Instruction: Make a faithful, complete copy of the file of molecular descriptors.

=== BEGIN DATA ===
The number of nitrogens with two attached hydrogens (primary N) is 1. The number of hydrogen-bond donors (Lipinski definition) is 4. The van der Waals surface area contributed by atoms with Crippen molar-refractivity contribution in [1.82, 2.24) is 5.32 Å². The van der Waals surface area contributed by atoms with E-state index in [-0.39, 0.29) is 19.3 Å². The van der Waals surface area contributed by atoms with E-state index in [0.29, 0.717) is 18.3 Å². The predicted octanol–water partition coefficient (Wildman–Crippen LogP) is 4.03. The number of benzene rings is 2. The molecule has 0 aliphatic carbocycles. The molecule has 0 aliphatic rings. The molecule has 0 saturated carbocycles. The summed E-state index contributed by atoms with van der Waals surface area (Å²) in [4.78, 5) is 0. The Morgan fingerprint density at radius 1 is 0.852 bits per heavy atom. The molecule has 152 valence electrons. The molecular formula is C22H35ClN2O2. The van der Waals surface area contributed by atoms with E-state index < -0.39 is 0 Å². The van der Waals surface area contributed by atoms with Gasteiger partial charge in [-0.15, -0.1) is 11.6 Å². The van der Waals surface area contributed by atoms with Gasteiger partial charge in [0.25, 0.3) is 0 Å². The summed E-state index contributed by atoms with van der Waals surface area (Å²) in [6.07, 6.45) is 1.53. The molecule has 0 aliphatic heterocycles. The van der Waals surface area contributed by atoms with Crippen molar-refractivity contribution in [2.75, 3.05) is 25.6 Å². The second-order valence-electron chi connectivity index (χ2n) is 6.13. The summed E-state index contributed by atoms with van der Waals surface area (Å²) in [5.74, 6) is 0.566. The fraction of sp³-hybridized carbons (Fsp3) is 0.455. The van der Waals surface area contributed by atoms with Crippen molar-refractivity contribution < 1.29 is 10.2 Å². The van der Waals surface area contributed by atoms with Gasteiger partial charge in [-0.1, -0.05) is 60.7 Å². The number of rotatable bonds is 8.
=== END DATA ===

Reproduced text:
The number of nitrogens with two attached hydrogens (primary N) is 1. The number of hydrogen-bond donors (Lipinski definition) is 4. The van der Waals surface area contributed by atoms with Crippen molar-refractivity contribution in [1.82, 2.24) is 5.32 Å². The van der Waals surface area contributed by atoms with E-state index in [-0.39, 0.29) is 19.3 Å². The van der Waals surface area contributed by atoms with E-state index in [0.29, 0.717) is 18.3 Å². The predicted octanol–water partition coefficient (Wildman–Crippen LogP) is 4.03. The number of benzene rings is 2. The molecule has 0 aliphatic carbocycles. The molecule has 0 aliphatic rings. The molecule has 0 saturated carbocycles. The summed E-state index contributed by atoms with van der Waals surface area (Å²) in [4.78, 5) is 0. The Morgan fingerprint density at radius 1 is 0.852 bits per heavy atom. The molecule has 152 valence electrons. The molecular formula is C22H35ClN2O2. The van der Waals surface area contributed by atoms with E-state index < -0.39 is 0 Å². The van der Waals surface area contributed by atoms with Gasteiger partial charge in [-0.15, -0.1) is 11.6 Å². The van der Waals surface area contributed by atoms with Gasteiger partial charge in [0.25, 0.3) is 0 Å². The summed E-state index contributed by atoms with van der Waals surface area (Å²) in [6.07, 6.45) is 1.53. The molecule has 0 aliphatic heterocycles. The van der Waals surface area contributed by atoms with Crippen molar-refractivity contribution in [2.75, 3.05) is 25.6 Å². The second-order valence-electron chi connectivity index (χ2n) is 6.13. The summed E-state index contributed by atoms with van der Waals surface area (Å²) in [5.74, 6) is 0.566. The fraction of sp³-hybridized carbons (Fsp3) is 0.455. The van der Waals surface area contributed by atoms with Crippen molar-refractivity contribution < 1.29 is 10.2 Å². The van der Waals surface area contributed by atoms with Gasteiger partial charge in [-0.1, -0.05) is 60.7 Å². The number of rotatable bonds is 8.